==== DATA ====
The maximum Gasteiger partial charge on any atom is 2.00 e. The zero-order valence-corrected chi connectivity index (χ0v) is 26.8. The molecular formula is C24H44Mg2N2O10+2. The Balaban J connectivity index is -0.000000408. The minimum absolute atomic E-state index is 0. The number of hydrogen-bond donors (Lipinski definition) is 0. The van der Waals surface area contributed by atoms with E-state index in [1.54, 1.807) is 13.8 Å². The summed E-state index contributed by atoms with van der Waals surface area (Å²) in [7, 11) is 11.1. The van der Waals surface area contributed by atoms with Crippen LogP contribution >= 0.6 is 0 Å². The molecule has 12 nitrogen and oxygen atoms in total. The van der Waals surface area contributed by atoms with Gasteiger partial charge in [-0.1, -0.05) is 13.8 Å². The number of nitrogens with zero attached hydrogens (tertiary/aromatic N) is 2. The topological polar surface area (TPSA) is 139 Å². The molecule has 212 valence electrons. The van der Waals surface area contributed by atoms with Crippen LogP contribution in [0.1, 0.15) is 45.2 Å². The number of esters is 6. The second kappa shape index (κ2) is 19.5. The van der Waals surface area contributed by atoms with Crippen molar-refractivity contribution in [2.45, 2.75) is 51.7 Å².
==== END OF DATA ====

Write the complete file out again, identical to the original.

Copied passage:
The maximum Gasteiger partial charge on any atom is 2.00 e. The zero-order valence-corrected chi connectivity index (χ0v) is 26.8. The molecular formula is C24H44Mg2N2O10+2. The Balaban J connectivity index is -0.000000408. The minimum absolute atomic E-state index is 0. The number of hydrogen-bond donors (Lipinski definition) is 0. The van der Waals surface area contributed by atoms with E-state index in [1.54, 1.807) is 13.8 Å². The summed E-state index contributed by atoms with van der Waals surface area (Å²) in [7, 11) is 11.1. The van der Waals surface area contributed by atoms with Crippen LogP contribution >= 0.6 is 0 Å². The molecule has 12 nitrogen and oxygen atoms in total. The van der Waals surface area contributed by atoms with Gasteiger partial charge in [-0.1, -0.05) is 13.8 Å². The number of nitrogens with zero attached hydrogens (tertiary/aromatic N) is 2. The topological polar surface area (TPSA) is 139 Å². The molecule has 212 valence electrons. The van der Waals surface area contributed by atoms with Crippen LogP contribution in [0.1, 0.15) is 45.2 Å². The number of esters is 6. The second kappa shape index (κ2) is 19.5. The van der Waals surface area contributed by atoms with Crippen molar-refractivity contribution in [2.45, 2.75) is 51.7 Å².